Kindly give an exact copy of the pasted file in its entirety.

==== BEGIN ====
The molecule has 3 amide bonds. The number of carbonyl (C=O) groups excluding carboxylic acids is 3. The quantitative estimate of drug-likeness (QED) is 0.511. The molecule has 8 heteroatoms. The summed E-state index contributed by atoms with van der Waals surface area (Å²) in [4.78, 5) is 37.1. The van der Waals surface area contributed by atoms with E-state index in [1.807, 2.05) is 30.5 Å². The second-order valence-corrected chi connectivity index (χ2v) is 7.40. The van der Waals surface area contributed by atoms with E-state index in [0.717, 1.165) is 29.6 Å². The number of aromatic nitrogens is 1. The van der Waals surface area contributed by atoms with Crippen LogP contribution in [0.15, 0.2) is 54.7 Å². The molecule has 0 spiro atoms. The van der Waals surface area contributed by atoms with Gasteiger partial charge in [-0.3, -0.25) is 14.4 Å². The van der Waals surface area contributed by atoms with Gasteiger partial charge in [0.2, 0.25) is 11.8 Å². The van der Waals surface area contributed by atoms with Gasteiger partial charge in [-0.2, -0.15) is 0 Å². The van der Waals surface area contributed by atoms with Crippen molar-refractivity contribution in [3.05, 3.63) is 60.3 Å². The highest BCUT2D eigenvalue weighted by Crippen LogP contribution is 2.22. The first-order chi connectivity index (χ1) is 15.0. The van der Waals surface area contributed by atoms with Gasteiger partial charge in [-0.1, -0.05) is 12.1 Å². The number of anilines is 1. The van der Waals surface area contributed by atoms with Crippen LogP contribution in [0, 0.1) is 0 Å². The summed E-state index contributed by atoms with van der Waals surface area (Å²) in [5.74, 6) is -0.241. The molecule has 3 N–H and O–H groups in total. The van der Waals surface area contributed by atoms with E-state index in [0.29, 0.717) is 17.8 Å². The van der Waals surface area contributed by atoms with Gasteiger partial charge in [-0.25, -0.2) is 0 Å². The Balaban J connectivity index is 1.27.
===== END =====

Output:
The molecule has 3 amide bonds. The number of carbonyl (C=O) groups excluding carboxylic acids is 3. The quantitative estimate of drug-likeness (QED) is 0.511. The molecule has 8 heteroatoms. The summed E-state index contributed by atoms with van der Waals surface area (Å²) in [4.78, 5) is 37.1. The van der Waals surface area contributed by atoms with E-state index in [1.807, 2.05) is 30.5 Å². The second-order valence-corrected chi connectivity index (χ2v) is 7.40. The van der Waals surface area contributed by atoms with E-state index in [0.717, 1.165) is 29.6 Å². The number of aromatic nitrogens is 1. The van der Waals surface area contributed by atoms with Crippen LogP contribution in [0.15, 0.2) is 54.7 Å². The molecule has 0 spiro atoms. The van der Waals surface area contributed by atoms with Gasteiger partial charge in [-0.3, -0.25) is 14.4 Å². The van der Waals surface area contributed by atoms with Gasteiger partial charge in [0.2, 0.25) is 11.8 Å². The van der Waals surface area contributed by atoms with Gasteiger partial charge in [-0.2, -0.15) is 0 Å². The van der Waals surface area contributed by atoms with Crippen molar-refractivity contribution in [3.05, 3.63) is 60.3 Å². The highest BCUT2D eigenvalue weighted by Crippen LogP contribution is 2.22. The first-order chi connectivity index (χ1) is 15.0. The van der Waals surface area contributed by atoms with Gasteiger partial charge in [-0.1, -0.05) is 12.1 Å². The number of anilines is 1. The van der Waals surface area contributed by atoms with Crippen LogP contribution in [0, 0.1) is 0 Å². The summed E-state index contributed by atoms with van der Waals surface area (Å²) in [5.74, 6) is -0.241. The molecule has 3 N–H and O–H groups in total. The van der Waals surface area contributed by atoms with E-state index in [0.29, 0.717) is 17.8 Å². The van der Waals surface area contributed by atoms with Gasteiger partial charge in [-0.25, -0.2) is 0 Å². The Balaban J connectivity index is 1.27.